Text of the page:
The High Court is not required to act in revision merely through a conduit application at the instance of an aggrieved party. The High Court, as an effective instrument for administration of criminal justice, keeps a constant vigil and wherever it finds that justice has suffered, it takes upon itself as its bounden duty to suo motu act where there is a flagrant abuse of the law. The character of the offence and the nature of disposal of a particular case by the subordinate court, prompt remedial action on the part of the High Court for the ultimate social good of the community, even though the State may be slow or silent in preferring an appeal provided for under the new Code. The High Court in a given case of public importance e. g. in now two familiar cases of food adulteration, reacts to public concern over the problem and may act suo motu on perusal of newspaper reports disclosing impression of grossly inadequate sentence upon such offenders.
In above view of the settled legal position, there is no bar to entertain application for enhancement of sentence by the Food Inspector the original complainant. Hence what is required to be seen is, 'Is there proper compliance with the provisions of law or not?'
14. The learned City Sessions Judge reduced the sentence by invoking proviso to Section 16 of the Act. In his opinion the milk was 'primary food' and therefore, proviso was applicable. However, in the facts and circumstances of the case, the learned City Sessions Judge was wrong in holding that the milk was 'primary food'. Primary food, has been defined in Section 2(xii-a) which reads as follows:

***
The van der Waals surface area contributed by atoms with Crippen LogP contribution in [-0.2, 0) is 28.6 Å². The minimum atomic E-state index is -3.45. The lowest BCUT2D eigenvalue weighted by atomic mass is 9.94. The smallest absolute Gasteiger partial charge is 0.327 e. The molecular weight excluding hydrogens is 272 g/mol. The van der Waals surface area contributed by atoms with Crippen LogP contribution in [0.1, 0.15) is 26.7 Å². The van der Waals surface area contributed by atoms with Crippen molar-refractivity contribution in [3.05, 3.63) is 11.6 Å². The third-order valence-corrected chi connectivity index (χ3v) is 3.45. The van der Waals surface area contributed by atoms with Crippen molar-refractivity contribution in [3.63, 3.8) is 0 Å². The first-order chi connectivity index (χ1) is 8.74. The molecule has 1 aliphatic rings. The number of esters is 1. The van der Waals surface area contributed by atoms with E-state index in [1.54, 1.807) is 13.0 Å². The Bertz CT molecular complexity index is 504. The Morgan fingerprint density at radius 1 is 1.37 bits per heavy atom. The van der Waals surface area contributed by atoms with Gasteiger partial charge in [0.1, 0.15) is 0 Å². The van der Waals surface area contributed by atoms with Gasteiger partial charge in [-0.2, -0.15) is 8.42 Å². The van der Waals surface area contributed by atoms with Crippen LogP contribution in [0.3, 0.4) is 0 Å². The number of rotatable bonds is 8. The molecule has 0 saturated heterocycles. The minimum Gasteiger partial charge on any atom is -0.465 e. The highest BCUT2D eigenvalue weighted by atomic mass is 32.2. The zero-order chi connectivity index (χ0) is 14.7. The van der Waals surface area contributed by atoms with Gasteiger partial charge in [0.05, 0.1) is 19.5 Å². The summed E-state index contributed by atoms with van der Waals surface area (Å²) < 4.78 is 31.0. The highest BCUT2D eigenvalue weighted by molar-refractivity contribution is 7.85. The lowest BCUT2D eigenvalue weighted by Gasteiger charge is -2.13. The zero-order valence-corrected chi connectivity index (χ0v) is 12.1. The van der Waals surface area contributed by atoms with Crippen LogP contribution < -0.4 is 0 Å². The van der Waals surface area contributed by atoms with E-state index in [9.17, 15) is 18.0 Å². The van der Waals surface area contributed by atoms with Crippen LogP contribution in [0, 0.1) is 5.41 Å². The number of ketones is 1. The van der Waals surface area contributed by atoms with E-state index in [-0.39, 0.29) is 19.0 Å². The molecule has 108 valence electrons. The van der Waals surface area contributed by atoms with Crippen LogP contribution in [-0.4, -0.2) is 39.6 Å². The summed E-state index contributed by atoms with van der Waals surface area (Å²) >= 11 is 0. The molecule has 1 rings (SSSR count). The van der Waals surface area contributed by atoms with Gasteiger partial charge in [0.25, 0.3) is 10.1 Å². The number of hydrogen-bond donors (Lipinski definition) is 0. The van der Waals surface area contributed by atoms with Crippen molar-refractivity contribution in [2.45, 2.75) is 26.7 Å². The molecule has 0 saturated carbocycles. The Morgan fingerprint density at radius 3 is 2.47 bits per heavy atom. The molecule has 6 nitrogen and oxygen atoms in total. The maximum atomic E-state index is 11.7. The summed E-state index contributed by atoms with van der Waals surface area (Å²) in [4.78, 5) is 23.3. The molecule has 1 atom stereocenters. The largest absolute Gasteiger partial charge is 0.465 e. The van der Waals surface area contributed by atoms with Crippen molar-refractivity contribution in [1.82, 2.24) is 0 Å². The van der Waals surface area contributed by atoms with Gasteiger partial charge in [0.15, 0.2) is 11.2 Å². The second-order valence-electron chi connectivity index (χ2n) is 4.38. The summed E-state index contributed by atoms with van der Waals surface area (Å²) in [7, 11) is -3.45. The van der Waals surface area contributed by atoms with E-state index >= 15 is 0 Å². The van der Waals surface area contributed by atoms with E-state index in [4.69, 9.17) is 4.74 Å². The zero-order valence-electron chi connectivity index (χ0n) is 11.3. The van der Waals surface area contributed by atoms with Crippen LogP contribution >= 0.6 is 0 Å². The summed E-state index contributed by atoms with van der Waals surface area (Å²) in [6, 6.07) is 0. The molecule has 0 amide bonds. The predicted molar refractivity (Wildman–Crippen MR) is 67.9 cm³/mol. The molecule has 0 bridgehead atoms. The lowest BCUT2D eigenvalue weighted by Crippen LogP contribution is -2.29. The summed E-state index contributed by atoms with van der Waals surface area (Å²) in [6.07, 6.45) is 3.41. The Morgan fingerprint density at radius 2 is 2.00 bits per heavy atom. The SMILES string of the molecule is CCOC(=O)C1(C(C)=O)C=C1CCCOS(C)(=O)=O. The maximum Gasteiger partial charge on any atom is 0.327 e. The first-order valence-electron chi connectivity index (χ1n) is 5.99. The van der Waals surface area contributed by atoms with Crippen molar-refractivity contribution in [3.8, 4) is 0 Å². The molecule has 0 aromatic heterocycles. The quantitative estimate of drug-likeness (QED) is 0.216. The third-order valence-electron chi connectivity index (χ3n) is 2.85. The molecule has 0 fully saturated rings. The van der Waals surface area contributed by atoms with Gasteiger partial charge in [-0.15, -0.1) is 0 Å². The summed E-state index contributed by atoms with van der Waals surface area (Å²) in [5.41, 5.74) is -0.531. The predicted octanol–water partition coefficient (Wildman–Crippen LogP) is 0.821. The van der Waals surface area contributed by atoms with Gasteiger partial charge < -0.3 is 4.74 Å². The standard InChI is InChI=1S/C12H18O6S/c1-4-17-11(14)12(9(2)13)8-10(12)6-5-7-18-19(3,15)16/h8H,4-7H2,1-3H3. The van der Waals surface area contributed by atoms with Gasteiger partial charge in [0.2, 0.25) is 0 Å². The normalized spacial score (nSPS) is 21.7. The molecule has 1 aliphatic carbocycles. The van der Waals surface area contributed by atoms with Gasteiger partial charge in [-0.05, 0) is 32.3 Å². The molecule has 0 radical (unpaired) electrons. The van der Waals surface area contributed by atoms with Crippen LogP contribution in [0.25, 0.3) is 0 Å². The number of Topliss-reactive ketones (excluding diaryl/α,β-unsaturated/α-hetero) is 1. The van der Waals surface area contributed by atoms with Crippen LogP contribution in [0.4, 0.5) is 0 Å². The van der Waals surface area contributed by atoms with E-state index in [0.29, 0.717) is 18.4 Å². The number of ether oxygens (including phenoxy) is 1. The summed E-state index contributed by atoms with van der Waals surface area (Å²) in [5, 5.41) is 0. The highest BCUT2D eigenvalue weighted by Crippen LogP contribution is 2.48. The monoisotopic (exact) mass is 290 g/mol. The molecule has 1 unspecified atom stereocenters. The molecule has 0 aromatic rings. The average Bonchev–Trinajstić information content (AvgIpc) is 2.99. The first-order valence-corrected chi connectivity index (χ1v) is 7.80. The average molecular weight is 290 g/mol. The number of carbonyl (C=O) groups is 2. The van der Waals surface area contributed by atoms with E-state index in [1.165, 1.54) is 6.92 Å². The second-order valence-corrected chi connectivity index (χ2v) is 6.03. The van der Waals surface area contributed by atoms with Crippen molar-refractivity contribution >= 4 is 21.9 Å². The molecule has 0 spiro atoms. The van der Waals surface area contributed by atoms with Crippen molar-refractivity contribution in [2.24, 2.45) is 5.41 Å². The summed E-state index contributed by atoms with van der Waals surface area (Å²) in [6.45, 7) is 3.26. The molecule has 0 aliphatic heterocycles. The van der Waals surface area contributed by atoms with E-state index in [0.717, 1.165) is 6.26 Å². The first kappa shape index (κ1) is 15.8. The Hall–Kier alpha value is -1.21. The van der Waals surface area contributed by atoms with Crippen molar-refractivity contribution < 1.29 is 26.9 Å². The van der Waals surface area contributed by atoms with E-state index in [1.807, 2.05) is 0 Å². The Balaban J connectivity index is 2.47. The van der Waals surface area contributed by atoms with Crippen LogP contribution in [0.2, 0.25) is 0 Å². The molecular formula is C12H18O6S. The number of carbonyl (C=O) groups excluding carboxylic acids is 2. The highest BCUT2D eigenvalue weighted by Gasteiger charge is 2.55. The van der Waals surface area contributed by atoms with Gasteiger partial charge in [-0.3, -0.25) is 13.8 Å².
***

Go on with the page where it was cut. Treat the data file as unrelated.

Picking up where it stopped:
(xii-a) 'primary food' means any article of food, being a produce of agriculture or horticulture in its natural form.
As laid down by a Division Bench of this High Court in the case of Natvarlal C. Shah, Food Inspector, Ahmedabad v. Prabhatbhai Punjabhal and Anr. reported in 22 G.L.R. 76, all types of cow milk are not primary food. It is not shown by the accused that the milk sold by him was of the type which would fall within the ambit of 'primary food' as held-by the Division Bench of this Court. On this point also there is no dispute and hence it is not necessary to discuss this point at length. Thus, it is clear that the learned City Sessions Judge has committed error in invoking the proviso to Section 16(1) of the Act. In this view of the matter, the order directing to reduce the sentence passed by the learned City Sessions Judge is not in accordance with law and that part of the order has got to be quashed and set aside and the order passed by the trial court will have to be restored with the modification regarding the nature of imprisonment.